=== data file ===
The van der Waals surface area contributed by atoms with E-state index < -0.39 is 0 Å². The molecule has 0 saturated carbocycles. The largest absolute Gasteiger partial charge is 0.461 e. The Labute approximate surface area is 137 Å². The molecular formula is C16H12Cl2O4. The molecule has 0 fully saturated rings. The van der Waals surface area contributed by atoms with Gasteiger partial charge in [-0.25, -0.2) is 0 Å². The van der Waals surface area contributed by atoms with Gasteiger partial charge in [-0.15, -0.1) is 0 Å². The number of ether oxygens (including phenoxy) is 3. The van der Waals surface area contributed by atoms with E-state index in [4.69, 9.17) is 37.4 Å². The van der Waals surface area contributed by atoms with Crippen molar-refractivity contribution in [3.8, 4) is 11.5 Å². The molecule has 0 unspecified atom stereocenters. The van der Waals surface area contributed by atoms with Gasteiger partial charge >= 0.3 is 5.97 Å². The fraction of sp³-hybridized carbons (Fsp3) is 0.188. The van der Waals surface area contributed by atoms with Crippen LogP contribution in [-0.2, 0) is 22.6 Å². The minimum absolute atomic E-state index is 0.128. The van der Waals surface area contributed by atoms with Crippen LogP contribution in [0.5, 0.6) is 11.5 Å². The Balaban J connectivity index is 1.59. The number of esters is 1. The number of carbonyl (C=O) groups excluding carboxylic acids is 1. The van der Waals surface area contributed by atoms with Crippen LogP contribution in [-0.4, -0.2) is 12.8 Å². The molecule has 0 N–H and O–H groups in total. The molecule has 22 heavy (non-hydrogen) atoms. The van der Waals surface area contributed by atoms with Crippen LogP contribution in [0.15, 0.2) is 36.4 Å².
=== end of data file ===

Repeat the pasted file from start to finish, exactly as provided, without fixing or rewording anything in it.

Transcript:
The van der Waals surface area contributed by atoms with E-state index < -0.39 is 0 Å². The molecule has 0 saturated carbocycles. The largest absolute Gasteiger partial charge is 0.461 e. The Labute approximate surface area is 137 Å². The molecular formula is C16H12Cl2O4. The molecule has 0 fully saturated rings. The van der Waals surface area contributed by atoms with Gasteiger partial charge in [-0.25, -0.2) is 0 Å². The van der Waals surface area contributed by atoms with Gasteiger partial charge in [-0.15, -0.1) is 0 Å². The number of ether oxygens (including phenoxy) is 3. The van der Waals surface area contributed by atoms with E-state index in [4.69, 9.17) is 37.4 Å². The van der Waals surface area contributed by atoms with Crippen molar-refractivity contribution in [3.8, 4) is 11.5 Å². The molecule has 0 unspecified atom stereocenters. The van der Waals surface area contributed by atoms with Gasteiger partial charge >= 0.3 is 5.97 Å². The fraction of sp³-hybridized carbons (Fsp3) is 0.188. The van der Waals surface area contributed by atoms with Crippen LogP contribution in [-0.2, 0) is 22.6 Å². The minimum absolute atomic E-state index is 0.128. The van der Waals surface area contributed by atoms with Crippen LogP contribution in [0.5, 0.6) is 11.5 Å². The Balaban J connectivity index is 1.59. The number of esters is 1. The number of carbonyl (C=O) groups excluding carboxylic acids is 1. The van der Waals surface area contributed by atoms with Crippen LogP contribution in [-0.4, -0.2) is 12.8 Å². The molecule has 0 N–H and O–H groups in total. The molecule has 22 heavy (non-hydrogen) atoms. The van der Waals surface area contributed by atoms with Crippen LogP contribution in [0.15, 0.2) is 36.4 Å².